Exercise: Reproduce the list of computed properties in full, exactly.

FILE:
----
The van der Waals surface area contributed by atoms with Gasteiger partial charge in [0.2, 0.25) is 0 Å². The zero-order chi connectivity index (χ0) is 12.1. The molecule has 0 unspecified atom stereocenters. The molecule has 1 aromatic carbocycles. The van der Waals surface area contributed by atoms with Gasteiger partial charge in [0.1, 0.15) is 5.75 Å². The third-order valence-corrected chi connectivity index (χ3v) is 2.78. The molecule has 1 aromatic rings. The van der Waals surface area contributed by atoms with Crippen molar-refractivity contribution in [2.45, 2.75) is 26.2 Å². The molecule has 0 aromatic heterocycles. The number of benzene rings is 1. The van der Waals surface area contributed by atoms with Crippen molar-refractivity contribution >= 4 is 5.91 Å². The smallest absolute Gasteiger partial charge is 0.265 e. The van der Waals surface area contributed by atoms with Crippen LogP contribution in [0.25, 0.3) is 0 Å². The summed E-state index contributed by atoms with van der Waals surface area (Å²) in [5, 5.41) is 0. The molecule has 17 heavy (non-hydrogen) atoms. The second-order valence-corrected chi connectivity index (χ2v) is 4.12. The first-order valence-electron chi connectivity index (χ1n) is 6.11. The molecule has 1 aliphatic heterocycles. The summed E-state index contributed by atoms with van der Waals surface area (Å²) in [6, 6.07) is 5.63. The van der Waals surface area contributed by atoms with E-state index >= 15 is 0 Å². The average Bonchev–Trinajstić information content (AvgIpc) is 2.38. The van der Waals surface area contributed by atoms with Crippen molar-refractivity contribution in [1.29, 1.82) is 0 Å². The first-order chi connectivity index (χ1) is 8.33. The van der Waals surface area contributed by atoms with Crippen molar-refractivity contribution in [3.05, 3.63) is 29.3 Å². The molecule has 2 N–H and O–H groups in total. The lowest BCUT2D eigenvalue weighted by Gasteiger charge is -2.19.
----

The van der Waals surface area contributed by atoms with Gasteiger partial charge in [0.2, 0.25) is 0 Å². The zero-order chi connectivity index (χ0) is 12.1. The molecule has 0 unspecified atom stereocenters. The molecule has 1 aromatic carbocycles. The van der Waals surface area contributed by atoms with Gasteiger partial charge in [0.1, 0.15) is 5.75 Å². The third-order valence-corrected chi connectivity index (χ3v) is 2.78. The molecule has 1 aromatic rings. The van der Waals surface area contributed by atoms with Crippen molar-refractivity contribution in [2.45, 2.75) is 26.2 Å². The molecule has 0 aromatic heterocycles. The number of benzene rings is 1. The van der Waals surface area contributed by atoms with Crippen molar-refractivity contribution >= 4 is 5.91 Å². The smallest absolute Gasteiger partial charge is 0.265 e. The van der Waals surface area contributed by atoms with Crippen LogP contribution in [0.25, 0.3) is 0 Å². The summed E-state index contributed by atoms with van der Waals surface area (Å²) in [5, 5.41) is 0. The molecule has 17 heavy (non-hydrogen) atoms. The second-order valence-corrected chi connectivity index (χ2v) is 4.12. The first-order valence-electron chi connectivity index (χ1n) is 6.11. The molecule has 1 aliphatic heterocycles. The summed E-state index contributed by atoms with van der Waals surface area (Å²) in [6, 6.07) is 5.63. The van der Waals surface area contributed by atoms with E-state index >= 15 is 0 Å². The average Bonchev–Trinajstić information content (AvgIpc) is 2.38. The van der Waals surface area contributed by atoms with Crippen molar-refractivity contribution in [1.29, 1.82) is 0 Å². The first-order chi connectivity index (χ1) is 8.33. The van der Waals surface area contributed by atoms with Crippen molar-refractivity contribution in [3.05, 3.63) is 29.3 Å². The molecule has 2 N–H and O–H groups in total. The lowest BCUT2D eigenvalue weighted by Gasteiger charge is -2.19.